by WorldTribune Staff, February 21, 2020
A Chinese businessman has floated a $100 billion loan offer to the tiny Pacific island nation of Solomon Islands, a report said.
The offer has raised concern over China’s major power grab in the region, especially since the funds represent an amount of money that is nearly 70 times the gross domestic product (GDP) of Solomon Islands.
The news comes five months after Solomon Islands switched its diplomatic allegiance to China and severed ties with Taiwan.
Geostrategy-Direct.com reported in August 2019 that the United States has long held sway over the South Pacific region, but analysts say China is now seeking to use its economic clout as a cudgel to beat the nations into submission.
Related: Report: China sees Pacific Islands as ‘power-projection superhighway’, August 22, 2019
China “is increasingly viewing the Pacific islands as critically important toward complicating U.S. military intervention in a Taiwan, South China Sea or East China Sea contingency,” senior defense analyst Derek Grossman said. “As a result, in recent years we have seen Beijing focusing on the Pacific through diplomatic and economic means, mainly through the Belt and Road Initiative, to further ingratiate itself with Pacific island countries.”
ABC News first reported the loan based on documents leaked to the network.
Solomon Islands Finance Minister Harry Kuma has confirmed that the leaked documents showing him in discussions about a possible loan are authentic.
“Yes, the letters are real,” he told the ABC. “I am, however, disappointed that I have not received an [advice] on the proposal from my officers when the matter was put on trial in the media.”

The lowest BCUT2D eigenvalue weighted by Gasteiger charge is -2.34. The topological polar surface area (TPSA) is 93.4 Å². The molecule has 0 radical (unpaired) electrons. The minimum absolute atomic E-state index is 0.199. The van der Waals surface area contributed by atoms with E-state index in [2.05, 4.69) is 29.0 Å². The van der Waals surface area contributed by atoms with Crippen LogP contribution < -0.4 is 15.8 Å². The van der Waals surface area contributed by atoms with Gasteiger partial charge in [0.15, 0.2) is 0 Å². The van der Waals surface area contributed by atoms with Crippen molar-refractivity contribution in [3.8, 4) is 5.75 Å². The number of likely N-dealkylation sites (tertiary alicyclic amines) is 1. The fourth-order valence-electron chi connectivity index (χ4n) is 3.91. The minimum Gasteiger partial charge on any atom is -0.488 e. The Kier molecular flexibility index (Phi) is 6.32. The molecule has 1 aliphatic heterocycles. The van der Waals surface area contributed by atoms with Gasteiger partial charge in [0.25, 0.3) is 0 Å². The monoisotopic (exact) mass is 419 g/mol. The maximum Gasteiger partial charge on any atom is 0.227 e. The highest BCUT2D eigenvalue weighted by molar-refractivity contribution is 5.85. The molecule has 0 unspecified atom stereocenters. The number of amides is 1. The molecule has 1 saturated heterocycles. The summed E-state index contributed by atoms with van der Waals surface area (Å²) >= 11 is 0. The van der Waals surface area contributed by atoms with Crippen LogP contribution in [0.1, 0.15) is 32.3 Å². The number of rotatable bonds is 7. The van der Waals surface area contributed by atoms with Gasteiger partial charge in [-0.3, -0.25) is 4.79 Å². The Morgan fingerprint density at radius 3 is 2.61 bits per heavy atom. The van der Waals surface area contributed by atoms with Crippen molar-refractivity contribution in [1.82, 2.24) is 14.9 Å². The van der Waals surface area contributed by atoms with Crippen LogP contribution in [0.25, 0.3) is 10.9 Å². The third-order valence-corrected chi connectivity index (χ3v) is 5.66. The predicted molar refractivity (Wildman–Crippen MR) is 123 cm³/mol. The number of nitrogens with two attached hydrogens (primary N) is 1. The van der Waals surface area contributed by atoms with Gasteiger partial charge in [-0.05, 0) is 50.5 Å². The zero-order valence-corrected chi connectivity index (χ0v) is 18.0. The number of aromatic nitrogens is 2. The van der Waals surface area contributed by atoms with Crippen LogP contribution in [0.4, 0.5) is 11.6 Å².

Officials noted that Solomon Islands, with a gross domestic product of $1.3 billion, could not possibly pay back the loan.
Peter Kenilorea Jr, a Solomon Islands opposition member of parliament who used to head up the country’s foreign affairs department, said the idea of the loan is a fantasy.
“Something like this for me is not serious at all and it doesn’t warrant the time of the day to spend over-assessing something as fantastical as a $US100 billion loan,” Kenilorea told ABC.
The documents leaked to ABC News included a letter dated Nov. 28, 2019 in which Kuma wrote to businessman Terry Wong in Beijing regarding a “potential grant/loan to Solomon Islands.”
“I have been advised by your representative in the Solomon Islands in respect to the potential funding that can be made … my ministry is interested in officially opening dialogue to investigate this proposal further in detail,” Kuma wrote.
A letter dated Dec. 4, 2019 and signed by Terry Wong replies: “I note receipt of your letter … accepting in principle our brokerage and consultancy charges payable upon successful completion of transfer of 100 billion U.S. dollars.”
A letter of offer from Wong says there would be no restrictions on how the loan would be used but suggests infrastructure, healthcare and education among a long list.
The letter doesn’t state the loan’s interest rate — it’s yet “to be determined” — but it would be equal to the average national cash deposit rate in the Solomons, the ABC News report said.
The letter says the loan’s duration is 20 years, though it is subject to negotiation.
In his letter, Wong indicates he heads a consortium of “consultants, agents and funds managers” and that he was the “exclusive authorized broker” for the loan.
In a second letter from Kuma, he tells Wong that he accepts his offer of an 11 percent brokerage fee in principle. In dollar terms the fee would work out to $11 billion.
In an email to ABC, Kuma confirmed his ministry was assessing Wong’s proposal.
“There are several concessional loan proposals that have been offered on the table from all development partners including China,” Kuma said, adding that several Chinese businesses had offered loans, not just Wong.
ABC News said the leaked documents also include three proposals about how the money could be used — to invest in either U.S. Treasury Bills, or a Certificate of Deposit, or thirdly, a diversified blue-chip investment portfolio. The interest earned would be used to repay the loan and support the national budget.
In his letter, Wong suggests the Solomon Islands should act “promptly,” because other nations are also applying for the same finances.